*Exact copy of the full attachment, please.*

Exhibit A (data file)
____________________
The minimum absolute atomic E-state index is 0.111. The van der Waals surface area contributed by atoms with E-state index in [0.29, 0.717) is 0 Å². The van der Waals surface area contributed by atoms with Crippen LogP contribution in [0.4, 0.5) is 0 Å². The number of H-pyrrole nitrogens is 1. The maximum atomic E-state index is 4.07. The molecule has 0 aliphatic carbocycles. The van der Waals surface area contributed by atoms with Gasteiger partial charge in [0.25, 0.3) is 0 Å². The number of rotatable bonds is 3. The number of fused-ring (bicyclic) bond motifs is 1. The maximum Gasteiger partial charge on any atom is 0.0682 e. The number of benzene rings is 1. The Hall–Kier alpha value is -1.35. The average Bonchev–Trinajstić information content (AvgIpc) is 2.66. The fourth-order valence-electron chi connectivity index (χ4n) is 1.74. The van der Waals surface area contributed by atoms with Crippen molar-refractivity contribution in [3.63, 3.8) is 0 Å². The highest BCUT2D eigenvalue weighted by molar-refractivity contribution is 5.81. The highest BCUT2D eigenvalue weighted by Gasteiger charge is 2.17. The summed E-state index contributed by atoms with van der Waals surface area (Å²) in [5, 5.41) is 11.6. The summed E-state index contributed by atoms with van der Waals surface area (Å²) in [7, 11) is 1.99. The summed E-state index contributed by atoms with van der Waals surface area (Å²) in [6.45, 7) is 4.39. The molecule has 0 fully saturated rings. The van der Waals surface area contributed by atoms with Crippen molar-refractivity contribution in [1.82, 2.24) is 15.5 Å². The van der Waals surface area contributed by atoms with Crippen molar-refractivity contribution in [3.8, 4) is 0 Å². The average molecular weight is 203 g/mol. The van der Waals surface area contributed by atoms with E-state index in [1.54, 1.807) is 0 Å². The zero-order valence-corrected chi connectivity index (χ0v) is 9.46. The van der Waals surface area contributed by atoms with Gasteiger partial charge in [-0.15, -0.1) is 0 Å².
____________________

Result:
The minimum absolute atomic E-state index is 0.111. The van der Waals surface area contributed by atoms with E-state index in [0.29, 0.717) is 0 Å². The van der Waals surface area contributed by atoms with Crippen LogP contribution in [0.4, 0.5) is 0 Å². The number of H-pyrrole nitrogens is 1. The maximum atomic E-state index is 4.07. The molecule has 0 aliphatic carbocycles. The van der Waals surface area contributed by atoms with Gasteiger partial charge in [0.25, 0.3) is 0 Å². The number of rotatable bonds is 3. The number of fused-ring (bicyclic) bond motifs is 1. The maximum Gasteiger partial charge on any atom is 0.0682 e. The number of benzene rings is 1. The Hall–Kier alpha value is -1.35. The average Bonchev–Trinajstić information content (AvgIpc) is 2.66. The fourth-order valence-electron chi connectivity index (χ4n) is 1.74. The van der Waals surface area contributed by atoms with Crippen molar-refractivity contribution in [3.63, 3.8) is 0 Å². The highest BCUT2D eigenvalue weighted by molar-refractivity contribution is 5.81. The highest BCUT2D eigenvalue weighted by Gasteiger charge is 2.17. The summed E-state index contributed by atoms with van der Waals surface area (Å²) in [5, 5.41) is 11.6. The summed E-state index contributed by atoms with van der Waals surface area (Å²) in [7, 11) is 1.99. The summed E-state index contributed by atoms with van der Waals surface area (Å²) in [6.45, 7) is 4.39. The molecule has 0 fully saturated rings. The van der Waals surface area contributed by atoms with Crippen molar-refractivity contribution in [1.82, 2.24) is 15.5 Å². The van der Waals surface area contributed by atoms with Crippen molar-refractivity contribution in [3.8, 4) is 0 Å². The average molecular weight is 203 g/mol. The van der Waals surface area contributed by atoms with E-state index in [1.54, 1.807) is 0 Å². The zero-order valence-corrected chi connectivity index (χ0v) is 9.46. The van der Waals surface area contributed by atoms with Gasteiger partial charge in [-0.15, -0.1) is 0 Å².